1. Not finding help here? Sign up for a free 30min tutor trial with Chegg Tutors
    Dismiss Notice
Dismiss Notice
Join Physics Forums Today!
The friendliest, high quality science and math community on the planet! Everyone who loves science is here!

A baseball is thrown

  1. Sep 25, 2006 #1
    a baseball thrown from rest, leaves a pitcher's hand at v1 m/s. If the average force exerted by the pitcher is doubled, all else remained the same, with what speed will the ball leave the pitcher's hand given v1.

    just looking for some direction, I haven't done problems like this in a long while and was trying to offer a friend some help. I was thinking that I needed to use kinematics to solve this problem but I was having problems relating constant acceleration to velocity without incorporating an equation using time.

    v=v0+at=> a=v-v0/t

    f=ma===> f=m(v-v0/t)...

    any help would be appreciated.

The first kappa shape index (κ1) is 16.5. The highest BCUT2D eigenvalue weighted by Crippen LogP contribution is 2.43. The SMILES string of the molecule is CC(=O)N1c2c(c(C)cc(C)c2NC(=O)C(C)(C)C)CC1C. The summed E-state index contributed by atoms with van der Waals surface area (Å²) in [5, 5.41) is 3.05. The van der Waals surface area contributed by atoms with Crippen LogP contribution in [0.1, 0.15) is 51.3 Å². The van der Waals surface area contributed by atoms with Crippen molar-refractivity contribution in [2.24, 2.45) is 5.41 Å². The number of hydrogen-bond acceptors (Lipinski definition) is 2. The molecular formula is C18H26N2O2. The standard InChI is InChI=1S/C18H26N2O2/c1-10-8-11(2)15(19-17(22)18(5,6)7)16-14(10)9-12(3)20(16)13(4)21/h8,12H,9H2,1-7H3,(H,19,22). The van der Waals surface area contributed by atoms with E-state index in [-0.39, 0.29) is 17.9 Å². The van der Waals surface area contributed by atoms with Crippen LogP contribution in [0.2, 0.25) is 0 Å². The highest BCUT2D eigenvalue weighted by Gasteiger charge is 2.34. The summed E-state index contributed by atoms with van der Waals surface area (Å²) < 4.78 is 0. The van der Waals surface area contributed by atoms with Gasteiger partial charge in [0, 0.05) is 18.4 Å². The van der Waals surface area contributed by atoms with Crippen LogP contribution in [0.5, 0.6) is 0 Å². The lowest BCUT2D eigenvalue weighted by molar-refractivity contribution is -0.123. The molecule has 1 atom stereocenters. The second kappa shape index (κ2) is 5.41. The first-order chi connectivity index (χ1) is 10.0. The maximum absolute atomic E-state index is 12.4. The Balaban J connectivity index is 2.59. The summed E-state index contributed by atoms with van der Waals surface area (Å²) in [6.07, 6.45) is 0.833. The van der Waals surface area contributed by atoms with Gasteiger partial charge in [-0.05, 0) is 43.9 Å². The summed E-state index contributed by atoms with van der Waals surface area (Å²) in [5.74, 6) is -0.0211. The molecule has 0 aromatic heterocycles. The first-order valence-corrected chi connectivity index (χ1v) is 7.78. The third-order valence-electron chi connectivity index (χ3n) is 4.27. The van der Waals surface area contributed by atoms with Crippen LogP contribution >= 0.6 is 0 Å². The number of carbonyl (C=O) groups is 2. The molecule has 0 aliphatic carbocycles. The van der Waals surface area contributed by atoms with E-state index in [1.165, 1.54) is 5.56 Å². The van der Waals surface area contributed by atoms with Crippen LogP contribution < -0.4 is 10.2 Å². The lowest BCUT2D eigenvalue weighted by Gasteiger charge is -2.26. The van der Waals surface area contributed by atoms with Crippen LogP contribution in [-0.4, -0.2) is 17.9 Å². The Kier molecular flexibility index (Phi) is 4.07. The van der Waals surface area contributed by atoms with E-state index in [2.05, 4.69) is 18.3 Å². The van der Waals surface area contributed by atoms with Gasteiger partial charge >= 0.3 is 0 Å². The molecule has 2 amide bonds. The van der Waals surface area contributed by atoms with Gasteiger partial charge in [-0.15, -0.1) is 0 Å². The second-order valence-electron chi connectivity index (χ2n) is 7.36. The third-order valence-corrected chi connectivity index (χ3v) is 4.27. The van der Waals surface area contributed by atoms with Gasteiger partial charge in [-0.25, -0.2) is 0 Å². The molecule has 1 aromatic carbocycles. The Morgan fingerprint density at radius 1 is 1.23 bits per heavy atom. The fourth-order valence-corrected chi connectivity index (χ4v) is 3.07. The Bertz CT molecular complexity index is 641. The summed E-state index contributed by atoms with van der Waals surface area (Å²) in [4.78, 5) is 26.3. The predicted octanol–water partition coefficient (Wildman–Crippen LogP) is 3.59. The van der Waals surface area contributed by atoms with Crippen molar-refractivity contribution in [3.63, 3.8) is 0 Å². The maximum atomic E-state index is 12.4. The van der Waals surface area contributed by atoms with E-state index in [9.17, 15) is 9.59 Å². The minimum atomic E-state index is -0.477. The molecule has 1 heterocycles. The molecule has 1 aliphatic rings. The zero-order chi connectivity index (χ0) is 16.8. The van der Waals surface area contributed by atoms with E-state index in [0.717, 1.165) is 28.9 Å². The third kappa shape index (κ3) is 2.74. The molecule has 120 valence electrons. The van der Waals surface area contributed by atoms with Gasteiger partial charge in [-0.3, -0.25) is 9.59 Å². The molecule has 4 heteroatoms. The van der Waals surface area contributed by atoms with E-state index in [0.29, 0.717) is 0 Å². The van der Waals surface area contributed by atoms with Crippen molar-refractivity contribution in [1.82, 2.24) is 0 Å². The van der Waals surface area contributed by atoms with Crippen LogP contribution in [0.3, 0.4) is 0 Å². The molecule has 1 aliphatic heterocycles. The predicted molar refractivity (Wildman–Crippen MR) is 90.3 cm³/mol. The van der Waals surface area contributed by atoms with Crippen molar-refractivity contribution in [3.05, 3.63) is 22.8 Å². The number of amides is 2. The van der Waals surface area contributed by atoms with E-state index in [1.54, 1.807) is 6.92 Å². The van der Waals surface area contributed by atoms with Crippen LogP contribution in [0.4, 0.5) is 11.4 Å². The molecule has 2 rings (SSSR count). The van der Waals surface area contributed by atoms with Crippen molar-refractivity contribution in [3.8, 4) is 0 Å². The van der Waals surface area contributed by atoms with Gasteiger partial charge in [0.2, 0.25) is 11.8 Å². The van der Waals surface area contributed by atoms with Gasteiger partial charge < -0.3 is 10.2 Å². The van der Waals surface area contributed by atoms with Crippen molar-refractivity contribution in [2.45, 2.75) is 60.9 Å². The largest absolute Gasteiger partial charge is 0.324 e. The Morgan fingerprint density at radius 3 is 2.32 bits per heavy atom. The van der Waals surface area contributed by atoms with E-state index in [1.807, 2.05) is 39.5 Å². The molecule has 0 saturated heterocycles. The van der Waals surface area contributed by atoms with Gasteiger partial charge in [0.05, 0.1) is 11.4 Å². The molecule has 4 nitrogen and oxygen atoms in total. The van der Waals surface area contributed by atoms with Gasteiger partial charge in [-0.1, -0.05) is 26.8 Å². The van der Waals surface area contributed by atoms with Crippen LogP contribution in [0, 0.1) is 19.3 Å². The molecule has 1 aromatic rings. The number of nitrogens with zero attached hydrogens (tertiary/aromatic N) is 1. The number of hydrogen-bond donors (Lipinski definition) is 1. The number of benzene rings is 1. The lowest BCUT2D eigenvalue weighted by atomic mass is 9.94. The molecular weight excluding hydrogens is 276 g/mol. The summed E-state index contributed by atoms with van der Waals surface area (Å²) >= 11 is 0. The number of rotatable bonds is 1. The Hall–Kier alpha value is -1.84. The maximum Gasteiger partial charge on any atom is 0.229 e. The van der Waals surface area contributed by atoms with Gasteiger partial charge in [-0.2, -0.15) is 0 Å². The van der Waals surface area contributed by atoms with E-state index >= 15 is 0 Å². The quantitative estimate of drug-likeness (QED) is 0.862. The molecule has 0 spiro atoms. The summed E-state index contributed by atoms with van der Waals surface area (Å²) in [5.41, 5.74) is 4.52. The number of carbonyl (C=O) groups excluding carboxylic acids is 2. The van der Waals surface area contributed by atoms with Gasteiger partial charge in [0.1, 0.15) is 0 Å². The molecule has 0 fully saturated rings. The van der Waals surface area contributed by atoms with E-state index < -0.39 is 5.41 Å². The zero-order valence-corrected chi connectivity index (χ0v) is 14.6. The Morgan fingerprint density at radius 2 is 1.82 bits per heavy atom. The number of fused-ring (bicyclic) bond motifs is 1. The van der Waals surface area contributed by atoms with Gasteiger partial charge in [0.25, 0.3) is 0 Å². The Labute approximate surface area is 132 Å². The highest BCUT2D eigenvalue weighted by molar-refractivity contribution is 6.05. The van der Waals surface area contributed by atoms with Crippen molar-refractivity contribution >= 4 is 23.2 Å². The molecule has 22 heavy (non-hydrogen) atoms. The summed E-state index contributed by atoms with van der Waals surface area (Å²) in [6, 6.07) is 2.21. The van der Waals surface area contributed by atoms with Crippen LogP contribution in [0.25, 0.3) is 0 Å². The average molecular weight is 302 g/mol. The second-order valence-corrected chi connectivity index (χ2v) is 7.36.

2. jcsd
  3. Sep 25, 2006 #2
    You cannot use the kinematical relations because nothing has been specified about the accelaration, and in particular, whether it is a constant.

    The average force exerted during a time interval [tex]\Delta t[/tex] is, [tex]\left<\vec{F}\right> = \frac{\Delta\vec{p}}{\Delta t}[/tex], where [tex]\Delta\vec{p}[/tex] is the change is momentum.
     
    Last edited: Sep 25, 2006
  4. Sep 25, 2006 #3

    radou

    User Avatar
    Homework Helper

    'F = ma' is a dynamical relation.
     
  5. Sep 25, 2006 #4
    I was referring to "v=v0+at=> a=v-v0/t," which was then used in F = ma.
     
  6. Sep 25, 2006 #5

    radou

    User Avatar
    Homework Helper

    Sorry, I misunderstood your post. :smile:
     
Know someone interested in this topic? Share this thread via Reddit, Google+, Twitter, or Facebook

Have something to add?